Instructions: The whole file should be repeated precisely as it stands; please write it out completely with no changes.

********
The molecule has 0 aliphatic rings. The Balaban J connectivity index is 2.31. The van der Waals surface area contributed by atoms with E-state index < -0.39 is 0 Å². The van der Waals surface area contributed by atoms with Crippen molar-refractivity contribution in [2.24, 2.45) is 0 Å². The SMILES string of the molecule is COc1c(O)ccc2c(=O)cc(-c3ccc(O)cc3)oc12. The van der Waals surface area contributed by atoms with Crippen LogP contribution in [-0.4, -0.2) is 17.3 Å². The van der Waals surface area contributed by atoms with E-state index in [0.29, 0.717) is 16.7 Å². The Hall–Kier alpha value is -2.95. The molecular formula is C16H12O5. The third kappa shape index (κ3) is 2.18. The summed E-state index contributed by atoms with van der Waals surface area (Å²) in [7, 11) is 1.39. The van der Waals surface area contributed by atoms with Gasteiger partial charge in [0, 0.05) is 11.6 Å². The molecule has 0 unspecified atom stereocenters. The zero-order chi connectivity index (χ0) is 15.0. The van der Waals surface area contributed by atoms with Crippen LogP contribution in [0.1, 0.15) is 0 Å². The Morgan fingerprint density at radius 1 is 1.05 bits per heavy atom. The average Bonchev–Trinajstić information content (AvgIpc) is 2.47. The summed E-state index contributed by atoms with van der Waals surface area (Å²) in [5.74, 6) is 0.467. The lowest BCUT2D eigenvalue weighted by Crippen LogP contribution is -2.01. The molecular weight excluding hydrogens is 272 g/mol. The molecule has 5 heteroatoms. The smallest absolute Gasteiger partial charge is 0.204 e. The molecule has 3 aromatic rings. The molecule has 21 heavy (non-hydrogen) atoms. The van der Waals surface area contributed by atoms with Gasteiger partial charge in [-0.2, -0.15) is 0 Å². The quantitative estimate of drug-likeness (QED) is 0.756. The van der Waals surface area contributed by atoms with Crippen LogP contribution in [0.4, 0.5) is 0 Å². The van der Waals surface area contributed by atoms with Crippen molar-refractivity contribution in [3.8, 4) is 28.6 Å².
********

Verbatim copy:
The molecule has 0 aliphatic rings. The Balaban J connectivity index is 2.31. The van der Waals surface area contributed by atoms with E-state index < -0.39 is 0 Å². The van der Waals surface area contributed by atoms with Crippen molar-refractivity contribution in [2.24, 2.45) is 0 Å². The SMILES string of the molecule is COc1c(O)ccc2c(=O)cc(-c3ccc(O)cc3)oc12. The van der Waals surface area contributed by atoms with Crippen LogP contribution in [-0.4, -0.2) is 17.3 Å². The van der Waals surface area contributed by atoms with E-state index in [0.29, 0.717) is 16.7 Å². The Hall–Kier alpha value is -2.95. The molecular formula is C16H12O5. The third kappa shape index (κ3) is 2.18. The summed E-state index contributed by atoms with van der Waals surface area (Å²) in [7, 11) is 1.39. The van der Waals surface area contributed by atoms with Gasteiger partial charge in [0, 0.05) is 11.6 Å². The molecule has 0 unspecified atom stereocenters. The zero-order chi connectivity index (χ0) is 15.0. The van der Waals surface area contributed by atoms with Crippen LogP contribution in [0.1, 0.15) is 0 Å². The Morgan fingerprint density at radius 1 is 1.05 bits per heavy atom. The average Bonchev–Trinajstić information content (AvgIpc) is 2.47. The summed E-state index contributed by atoms with van der Waals surface area (Å²) in [5.74, 6) is 0.467. The lowest BCUT2D eigenvalue weighted by Crippen LogP contribution is -2.01. The molecular weight excluding hydrogens is 272 g/mol. The molecule has 5 heteroatoms. The smallest absolute Gasteiger partial charge is 0.204 e. The molecule has 3 aromatic rings. The molecule has 21 heavy (non-hydrogen) atoms. The van der Waals surface area contributed by atoms with Gasteiger partial charge in [-0.2, -0.15) is 0 Å². The quantitative estimate of drug-likeness (QED) is 0.756. The van der Waals surface area contributed by atoms with Crippen LogP contribution in [0.4, 0.5) is 0 Å². The van der Waals surface area contributed by atoms with Crippen molar-refractivity contribution in [3.8, 4) is 28.6 Å².